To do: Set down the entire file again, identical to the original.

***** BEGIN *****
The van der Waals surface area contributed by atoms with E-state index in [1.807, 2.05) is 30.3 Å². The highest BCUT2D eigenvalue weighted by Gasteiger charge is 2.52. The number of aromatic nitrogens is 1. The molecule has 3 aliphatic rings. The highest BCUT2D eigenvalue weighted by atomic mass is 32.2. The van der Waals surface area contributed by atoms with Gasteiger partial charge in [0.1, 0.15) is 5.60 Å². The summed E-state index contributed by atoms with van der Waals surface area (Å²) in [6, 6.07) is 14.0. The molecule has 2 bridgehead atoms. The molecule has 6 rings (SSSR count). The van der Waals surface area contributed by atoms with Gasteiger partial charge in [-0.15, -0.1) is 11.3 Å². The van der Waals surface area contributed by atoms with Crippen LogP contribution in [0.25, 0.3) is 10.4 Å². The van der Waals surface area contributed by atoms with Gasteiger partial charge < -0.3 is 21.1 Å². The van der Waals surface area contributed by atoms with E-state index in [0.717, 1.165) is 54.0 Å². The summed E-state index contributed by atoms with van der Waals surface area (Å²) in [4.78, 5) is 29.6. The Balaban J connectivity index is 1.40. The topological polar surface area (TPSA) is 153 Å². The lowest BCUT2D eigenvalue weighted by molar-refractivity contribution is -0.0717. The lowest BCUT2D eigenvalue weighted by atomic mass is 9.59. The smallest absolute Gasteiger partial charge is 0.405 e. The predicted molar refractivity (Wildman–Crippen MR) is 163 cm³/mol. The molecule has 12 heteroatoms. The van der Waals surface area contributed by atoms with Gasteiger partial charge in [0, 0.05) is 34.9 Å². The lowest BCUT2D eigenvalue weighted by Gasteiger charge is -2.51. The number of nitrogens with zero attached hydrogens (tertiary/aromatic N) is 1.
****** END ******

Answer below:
The van der Waals surface area contributed by atoms with E-state index in [1.807, 2.05) is 30.3 Å². The highest BCUT2D eigenvalue weighted by Gasteiger charge is 2.52. The number of aromatic nitrogens is 1. The molecule has 3 aliphatic rings. The highest BCUT2D eigenvalue weighted by atomic mass is 32.2. The van der Waals surface area contributed by atoms with Gasteiger partial charge in [0.1, 0.15) is 5.60 Å². The summed E-state index contributed by atoms with van der Waals surface area (Å²) in [6, 6.07) is 14.0. The molecule has 2 bridgehead atoms. The molecule has 6 rings (SSSR count). The van der Waals surface area contributed by atoms with Gasteiger partial charge in [-0.15, -0.1) is 11.3 Å². The van der Waals surface area contributed by atoms with Crippen LogP contribution in [0.25, 0.3) is 10.4 Å². The van der Waals surface area contributed by atoms with Gasteiger partial charge < -0.3 is 21.1 Å². The van der Waals surface area contributed by atoms with E-state index in [0.717, 1.165) is 54.0 Å². The summed E-state index contributed by atoms with van der Waals surface area (Å²) in [4.78, 5) is 29.6. The Balaban J connectivity index is 1.40. The topological polar surface area (TPSA) is 153 Å². The lowest BCUT2D eigenvalue weighted by molar-refractivity contribution is -0.0717. The lowest BCUT2D eigenvalue weighted by atomic mass is 9.59. The smallest absolute Gasteiger partial charge is 0.405 e. The predicted molar refractivity (Wildman–Crippen MR) is 163 cm³/mol. The molecule has 12 heteroatoms. The van der Waals surface area contributed by atoms with Gasteiger partial charge in [0, 0.05) is 34.9 Å². The lowest BCUT2D eigenvalue weighted by Gasteiger charge is -2.51. The number of nitrogens with zero attached hydrogens (tertiary/aromatic N) is 1.